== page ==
bottom line reality of Canadian foreign policy in South
Africa. The reality is that in 1988 Canada's exports to
S.A. jumped a whopping 68 per cent while our imports
also climbed significantly —44 per cent.
Clearly Canadian policy and actions have separated
somewhere, leaving the rumours of further cuts, or even
closure of the Canadian embassy in Pretoria absurd in
light ofthe blossoming business relationship?
The release of the figures could not have come at a
more timely moment—next week Clark meets with the
foreign ministers of seven other Commonwealth nations
in Harare. An ideal opportunity for more posturing may
be stalled as a red-faced Clark explains the release of
these figures.
Whatever the result ofthe meetings, the Canadian
public should realize that the Mulroney government is
becoming increasingly and alarmingly similar (in its intentions and actions) to the quieter and gentler nation
next door.
the Ubyssey
February 3, 1989
The Ubyssey is published Tuesdays and Fridays
throughout the academic year bythe Alma MaterSociety
of the University of British Columbia. Editorial opinions
are those of the staff and not necessarily those of the
university administration, or ofthe sponsor. The Ubyssey is published with the proud support ofthe Alumni
Association. The Ubyssey is a member of Canadian
University Press. The editorial office is Rm. 241k ofthe
Student Union Building. Editorial Department, phone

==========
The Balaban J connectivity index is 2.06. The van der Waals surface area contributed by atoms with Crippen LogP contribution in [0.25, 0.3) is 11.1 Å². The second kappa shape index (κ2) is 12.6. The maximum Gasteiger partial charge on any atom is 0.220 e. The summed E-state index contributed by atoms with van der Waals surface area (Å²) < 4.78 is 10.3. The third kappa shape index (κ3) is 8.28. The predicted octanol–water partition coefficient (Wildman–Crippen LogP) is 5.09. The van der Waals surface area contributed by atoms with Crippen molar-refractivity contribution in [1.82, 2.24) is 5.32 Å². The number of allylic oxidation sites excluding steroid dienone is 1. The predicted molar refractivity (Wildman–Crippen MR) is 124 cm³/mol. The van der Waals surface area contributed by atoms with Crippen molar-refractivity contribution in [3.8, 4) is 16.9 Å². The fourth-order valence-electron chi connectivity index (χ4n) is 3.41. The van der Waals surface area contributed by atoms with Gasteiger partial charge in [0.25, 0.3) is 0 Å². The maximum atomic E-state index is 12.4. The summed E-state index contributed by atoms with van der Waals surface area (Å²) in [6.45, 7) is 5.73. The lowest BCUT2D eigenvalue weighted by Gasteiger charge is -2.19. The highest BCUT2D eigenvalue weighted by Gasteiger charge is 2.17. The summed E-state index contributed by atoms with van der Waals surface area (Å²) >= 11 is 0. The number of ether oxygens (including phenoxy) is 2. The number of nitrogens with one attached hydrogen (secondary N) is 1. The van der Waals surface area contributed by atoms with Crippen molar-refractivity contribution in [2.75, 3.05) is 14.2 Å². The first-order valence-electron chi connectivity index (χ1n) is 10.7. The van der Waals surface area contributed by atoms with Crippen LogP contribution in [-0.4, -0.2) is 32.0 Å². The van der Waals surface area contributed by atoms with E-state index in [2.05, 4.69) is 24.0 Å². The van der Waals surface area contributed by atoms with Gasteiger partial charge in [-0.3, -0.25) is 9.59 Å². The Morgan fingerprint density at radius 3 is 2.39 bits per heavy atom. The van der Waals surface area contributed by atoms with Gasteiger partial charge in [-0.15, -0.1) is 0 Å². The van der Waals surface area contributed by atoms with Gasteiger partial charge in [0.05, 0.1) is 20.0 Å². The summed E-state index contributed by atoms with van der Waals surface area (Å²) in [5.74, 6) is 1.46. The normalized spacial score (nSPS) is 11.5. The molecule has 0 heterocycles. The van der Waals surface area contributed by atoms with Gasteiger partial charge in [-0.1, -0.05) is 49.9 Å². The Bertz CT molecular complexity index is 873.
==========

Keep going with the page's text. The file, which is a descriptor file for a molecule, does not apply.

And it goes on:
228-2301;  advertising, 228-3977;   FAX* 228-6093
"Ladies and Gentlemen, boys and girls, politicians of all ideologies;
welcome to The Ubyssey circus" ringmaster Michael Vannnney
bellowed as the partisan CiTR crowd roared it's approval. High
overhead, Stacy Newcombe and Robert Groberman attempted a
trapeze act the likes of which had not been seen since Jon Treichel
missed the net the previous afternoon (to the delight of all assembled). Olivia Zanger and Rick Hiebert waited nervously in the
wings after spending the past three days perfecting their act
whereby a human cannonball is shot through a giant photo of
Deanne Fisher. Lion tamer Hai V. Le sat pouting in his trailer after
suffering the indignity of having one of his charges getting physically sick while Hai's head wasin the creatures mouth. Laura J. May
led in the elephants as Joe Altwasser followed along behind dutifully with his shovel collecting their droppings, which he in turn
gave to Ted Aussem who varnished them and sold them to schizophrenic Shaughnesy housewives as designer paperweights. Up in
the stands, Catherine Lu and Greg Davis made their way through
the crowd selling souvenir programs featuring a picture of Ernie
Stelzer snarfingjell-o through his left nostril on the cover. "Send in
the clowns" wailed Vincent Sheh as comic superstars Stefan Ellis